<table class="nl_card"><tbody><tr><td><table class="multi-block"><tbody><tr><td class="bg-holder"><img src="https://assets.website-files.com/5c864c33af62620dca1373ac/5d11a843f9a609627c63d3c6_William%20Reinsch.png" alt="CHINADebate"></td></tr></tbody></table></td></tr><tr><td class="nl-post"><p class="caption">Bill Reinsch | CSIS</p><p><strong>The counter from CSIS:</strong><strong>‘The question of who pays </strong>for the consequences of the tariffs is also interesting, and there are a couple of recent studies that provide some guidance.’</p><h5>Washing Machines</h5><p><strong>‘<a href="https://bfi.uchicago.edu/working-paper/the-production-relocation-and-price-effects-of-us-trade-policy-the-case-of-washing-machines/" target="_blank">One study by the University of Chicago and the Federal Reserve</a></strong> looked at the president’s 2018 tariffs on washing machines, a result of the domestic industry’s section 201 “safeguard” case.’</p><ul><li><strong>‘That study</strong> concluded that while the tariffs are giving the U.S. Treasury an additional $82.2 million, the price increases associated with the tariffs cost U.S. consumers $1.5 billion per year.’</li><li><strong>‘That works out</strong> to an increase of $86 for each washing machine and, interestingly, an increase of $92 for each dryer.’</li></ul><p><strong>‘That latter statistic</strong> provides a useful lesson in protection.’</p><ul><li><strong>‘The price of dryers went up</strong> even though there were no additional tariffs on them.’</li><li><strong>‘Why?</strong> Because most consumers buy washers and dryers together, and manufacturers realized they could get away with increasing the price of both and simply pocket the extra money.’</li></ul><p><strong>‘Note</strong> also that these numbers refer to all washers and dryers, not just imports, which illustrates the central point of protection—to allow domestic producers to raise prices and make more money so they can recover from the damage done to them by the imports.’</p><ul><li><strong>‘The point of the exercise,</strong> after all, is ostensibly to help the U.S. producers, so if their prices don’t go up in tandem with the prices of imports, they are not benefitting.’</li></ul><h5>Solar Panels</h5><p><strong> ‘Another </strong><a href="https://www.usenergyjobs.org/" target="_blank"><strong>study</strong></a><strong>,</strong> this one on solar panels, also shows that the outcome of trade protection is not always what one expects.’</p><ul><li><strong>‘Solar panels</strong> also benefitted from tariffs because of the same kind of section 201 case; they were 30 percent in 2018 and this year will decline to 25 percent and by 2021 will be 15 percent.’</li><li><strong>‘The data suggests</strong> that the tariffs so far added about 10 percent to the cost of solar installations, which, in turn, has contributed to the reduction in the number of those installations.’</li><li><strong>‘In addition,</strong> according to the Energy Futures Initiative, solar manufacturing jobs <a href="https://subscriber.politicopro.com/trade/article/2019/04/us-solar-manufacturers-shed-jobs-despite-tariffs-1378629" target="_blank">declined </a>from 51,410 in 2017 to 46,539 in 2018, the opposite of what one would expect.’</li><li><strong>‘It appears</strong> that declines in demand, in part related to the tariffs, had something to do with that, along with the fact that new facilities are less labor-intensive than older ones.’</li></ul><p><strong><em>Read the full analysis: </em></strong><a href="https://www.csis.org/analysis/tariff-game-who-pays" target="_blank"><strong><em>‘The Tariff Game: Who Pays?’</em></strong></a><em> Center for International and Strategic Studies (CSIS), April 29, 2019, by </em></p><ul><li><a href="https://www.csis.org/people/william-alan-reinsch" target="_blank"><strong><em>William Reinsch</em></strong><em>,</em></a><em> Scholl Chair in International Business, former president of the National Foreign Trade Council, former Under Secretary Of Commerce For Export Administration.</em></li></ul></td></tr></tbody></table>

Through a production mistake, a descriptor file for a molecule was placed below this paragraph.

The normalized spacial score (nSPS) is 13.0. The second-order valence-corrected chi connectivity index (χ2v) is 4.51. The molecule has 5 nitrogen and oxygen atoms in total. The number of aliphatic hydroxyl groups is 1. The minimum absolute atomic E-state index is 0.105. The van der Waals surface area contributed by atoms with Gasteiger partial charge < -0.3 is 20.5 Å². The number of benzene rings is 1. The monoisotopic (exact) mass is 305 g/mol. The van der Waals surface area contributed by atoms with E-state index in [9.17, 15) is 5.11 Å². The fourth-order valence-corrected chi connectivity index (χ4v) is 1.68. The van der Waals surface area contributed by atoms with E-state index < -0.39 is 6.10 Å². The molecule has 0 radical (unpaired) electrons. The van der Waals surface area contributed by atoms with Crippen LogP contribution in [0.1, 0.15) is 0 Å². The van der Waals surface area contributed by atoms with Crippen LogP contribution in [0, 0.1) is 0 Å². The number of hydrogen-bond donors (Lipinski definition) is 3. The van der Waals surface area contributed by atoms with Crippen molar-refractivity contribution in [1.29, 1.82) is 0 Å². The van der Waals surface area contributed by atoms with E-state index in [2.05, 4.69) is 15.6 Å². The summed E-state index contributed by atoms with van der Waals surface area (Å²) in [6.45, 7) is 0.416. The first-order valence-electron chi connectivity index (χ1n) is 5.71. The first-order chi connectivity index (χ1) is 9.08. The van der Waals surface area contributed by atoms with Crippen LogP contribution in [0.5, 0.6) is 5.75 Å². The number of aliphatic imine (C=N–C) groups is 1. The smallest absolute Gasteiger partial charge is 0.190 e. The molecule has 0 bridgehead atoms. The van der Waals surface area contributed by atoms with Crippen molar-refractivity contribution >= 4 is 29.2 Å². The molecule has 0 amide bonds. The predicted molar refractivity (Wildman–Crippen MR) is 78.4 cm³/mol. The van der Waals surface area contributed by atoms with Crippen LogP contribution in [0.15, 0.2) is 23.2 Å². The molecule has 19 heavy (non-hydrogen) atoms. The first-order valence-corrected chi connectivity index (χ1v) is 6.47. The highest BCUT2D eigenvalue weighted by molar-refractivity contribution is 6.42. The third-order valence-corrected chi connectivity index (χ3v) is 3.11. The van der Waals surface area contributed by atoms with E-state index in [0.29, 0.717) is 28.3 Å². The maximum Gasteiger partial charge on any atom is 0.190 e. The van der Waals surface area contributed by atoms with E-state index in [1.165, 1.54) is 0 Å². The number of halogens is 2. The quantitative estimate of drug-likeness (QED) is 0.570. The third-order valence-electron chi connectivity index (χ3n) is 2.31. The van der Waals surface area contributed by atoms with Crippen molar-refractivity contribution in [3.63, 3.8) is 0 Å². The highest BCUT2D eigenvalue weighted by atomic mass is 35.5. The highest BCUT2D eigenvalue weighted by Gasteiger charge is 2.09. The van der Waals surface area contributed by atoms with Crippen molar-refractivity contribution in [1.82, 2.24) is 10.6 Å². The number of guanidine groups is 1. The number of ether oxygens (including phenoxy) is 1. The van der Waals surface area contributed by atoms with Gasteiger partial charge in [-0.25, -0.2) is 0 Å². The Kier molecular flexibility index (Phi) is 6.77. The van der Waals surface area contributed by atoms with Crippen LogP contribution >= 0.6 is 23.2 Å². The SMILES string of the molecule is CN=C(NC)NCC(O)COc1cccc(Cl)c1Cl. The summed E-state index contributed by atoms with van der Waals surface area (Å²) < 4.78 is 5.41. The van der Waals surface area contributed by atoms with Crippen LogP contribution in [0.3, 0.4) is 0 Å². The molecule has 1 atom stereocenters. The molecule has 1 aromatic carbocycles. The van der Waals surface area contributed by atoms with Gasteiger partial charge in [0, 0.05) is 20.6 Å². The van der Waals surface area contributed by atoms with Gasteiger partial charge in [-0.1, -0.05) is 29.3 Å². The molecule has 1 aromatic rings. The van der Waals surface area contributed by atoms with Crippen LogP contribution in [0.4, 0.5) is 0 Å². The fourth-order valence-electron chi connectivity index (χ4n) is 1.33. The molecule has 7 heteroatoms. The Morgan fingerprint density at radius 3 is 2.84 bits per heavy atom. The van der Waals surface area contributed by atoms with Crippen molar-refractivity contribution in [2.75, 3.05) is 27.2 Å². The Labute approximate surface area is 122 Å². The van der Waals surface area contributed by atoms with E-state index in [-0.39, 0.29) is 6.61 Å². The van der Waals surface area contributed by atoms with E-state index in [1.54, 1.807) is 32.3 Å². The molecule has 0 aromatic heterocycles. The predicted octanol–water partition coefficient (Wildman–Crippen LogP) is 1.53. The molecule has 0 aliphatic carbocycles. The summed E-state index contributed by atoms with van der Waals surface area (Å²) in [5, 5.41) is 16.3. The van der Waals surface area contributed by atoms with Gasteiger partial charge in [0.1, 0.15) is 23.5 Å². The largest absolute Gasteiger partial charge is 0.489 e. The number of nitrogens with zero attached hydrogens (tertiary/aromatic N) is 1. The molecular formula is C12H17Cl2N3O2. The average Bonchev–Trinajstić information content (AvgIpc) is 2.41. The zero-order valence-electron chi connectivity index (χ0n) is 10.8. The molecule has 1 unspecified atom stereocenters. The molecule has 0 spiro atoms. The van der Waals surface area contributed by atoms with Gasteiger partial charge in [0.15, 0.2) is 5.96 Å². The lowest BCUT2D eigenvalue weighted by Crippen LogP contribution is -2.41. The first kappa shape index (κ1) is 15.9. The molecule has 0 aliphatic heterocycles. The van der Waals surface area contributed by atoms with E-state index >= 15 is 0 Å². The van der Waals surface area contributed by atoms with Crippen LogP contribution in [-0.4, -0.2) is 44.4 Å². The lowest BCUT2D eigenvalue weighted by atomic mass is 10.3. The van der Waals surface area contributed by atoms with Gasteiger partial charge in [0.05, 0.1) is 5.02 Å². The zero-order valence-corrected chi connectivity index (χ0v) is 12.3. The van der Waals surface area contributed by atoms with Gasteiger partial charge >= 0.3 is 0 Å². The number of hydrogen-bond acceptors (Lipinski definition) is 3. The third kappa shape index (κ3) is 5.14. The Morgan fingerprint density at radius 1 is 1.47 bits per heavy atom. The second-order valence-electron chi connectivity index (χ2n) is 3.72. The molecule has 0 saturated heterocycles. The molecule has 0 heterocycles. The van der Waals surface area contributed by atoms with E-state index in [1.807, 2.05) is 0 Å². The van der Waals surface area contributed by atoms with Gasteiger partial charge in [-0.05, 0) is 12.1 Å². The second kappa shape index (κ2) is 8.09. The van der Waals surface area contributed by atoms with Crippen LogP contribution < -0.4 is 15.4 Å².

III. CONGRESS & THE PRESIDENT REACT
6. Navarro : ‘We’ve had tariffs on dishwashers and solar panels - half of Chinese exports to this country - steel and aluminum. And we see virtually no inflation.’ — STEEL